I think the danger of an autocrat, especially one who's savvy like Putin, is I think in the last few election cycles, we've seen the real danger of telling people what they want to hear. I think that, unfortunately, a lot of the Russian people like what Putin is saying, and they have for a long time. They want to hear that version. I think there's a lot of folks in Russia who think that Putin has made Russia great again, which is very much the narrative that he's been spinning for a long time.

So there's always going to be dissidents. There's always going to be people who are savvy enough to look for other narratives and try to find more objective sources of news. Those folks will be informed, but there's also a lot of people who have family in Ukraine, who are talking to those family members in Ukraine, are like, they're showing us right now, and they don't believe it, because they don't want to believe it. They want to believe that the Russians are the good guys and that Ukraine is controlled by Nazis, and it's World War II all over again, and Russia's the good guys again on the global stage. Some people are going to continue to believe that. At least they'll believe it until the consequences of the sanctions start to really massively hit the Russian economy, which is already happening.

Ken Harbaugh:

Well, the consequences of the sanctions and young Russians not coming home. It is really hard to pierce that narrative until the body bags or lack of body bags, since most of them are being thrown in mass graves or cremated before they get there, until the reality of war sets in. But that might take some time. I don't know if you saw this clip from just the other day of Putin addressing a massive stadium with tens of thousands of cheering Russians and Russian flags about the glory of Greater Russia and the nobility of this invasion and the bravery of the Russians defending Russia and liberating Ukraine. The brainwashing was on full display.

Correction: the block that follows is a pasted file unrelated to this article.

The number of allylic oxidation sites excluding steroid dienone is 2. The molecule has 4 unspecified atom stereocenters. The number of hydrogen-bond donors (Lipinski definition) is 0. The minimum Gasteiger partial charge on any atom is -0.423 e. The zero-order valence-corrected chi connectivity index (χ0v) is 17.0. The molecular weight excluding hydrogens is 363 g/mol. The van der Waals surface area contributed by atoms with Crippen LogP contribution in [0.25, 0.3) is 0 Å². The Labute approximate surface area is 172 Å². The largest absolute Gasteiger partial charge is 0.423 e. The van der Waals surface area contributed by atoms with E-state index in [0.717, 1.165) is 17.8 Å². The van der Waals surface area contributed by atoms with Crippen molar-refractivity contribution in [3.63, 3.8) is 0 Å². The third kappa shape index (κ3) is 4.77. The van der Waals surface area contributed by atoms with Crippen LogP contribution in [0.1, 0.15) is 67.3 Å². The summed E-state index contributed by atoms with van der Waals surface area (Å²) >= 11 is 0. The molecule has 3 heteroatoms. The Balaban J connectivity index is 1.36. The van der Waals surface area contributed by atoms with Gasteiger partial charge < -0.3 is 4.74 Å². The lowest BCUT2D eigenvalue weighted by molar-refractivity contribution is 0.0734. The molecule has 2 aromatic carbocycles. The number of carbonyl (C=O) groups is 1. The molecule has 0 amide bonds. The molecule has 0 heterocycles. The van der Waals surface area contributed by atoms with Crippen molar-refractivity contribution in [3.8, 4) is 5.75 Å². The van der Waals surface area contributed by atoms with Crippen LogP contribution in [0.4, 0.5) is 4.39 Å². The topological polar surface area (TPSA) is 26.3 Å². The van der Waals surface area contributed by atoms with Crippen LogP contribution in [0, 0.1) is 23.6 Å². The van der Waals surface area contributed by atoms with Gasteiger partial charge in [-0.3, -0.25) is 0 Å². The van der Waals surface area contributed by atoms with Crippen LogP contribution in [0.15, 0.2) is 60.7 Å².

David Chasteen:

Yeah. Yeah, that stuff is hard. The reality, of course, no one wants to think they're the bad guys, and I think there's definitely some people that the more you challenge them on the consequences of the things they've done that are wrong, the more they want to double down. There's this thing called backfire effect, where unfortunately, we've learned that debunking doesn't work. When you try to challenge people with the facts that challenge their preexisting closely held positions, they don't actually change their minds. They dig in deeper. For some critical portion of the Russian people, that will probably continue to be the case. But I think you have to hope that the number of people who are persuadable and the number of people who are dissidents, and also, frankly, look, Russia's not a democracy, right? Not really.

Putin's popular, but it's not a real democratic system. It is an oligarchy. I think people have been throwing that term around a little too loosely. But the reality is that after the fall of Soviet Union, Putin led the dismantling and the sale of the Russian state to people who were former intelligence officers, former military officers, who then literally just stole big chunks of the Russian economy, and Putin has done a very good job of coordinating those folks in order to retain in power. The reason why the administration has targeted the oligarchs is they're the actual seat of power in the country, and if enough of them can be convinced that this is not beneficial to them, then that might actually bring some change.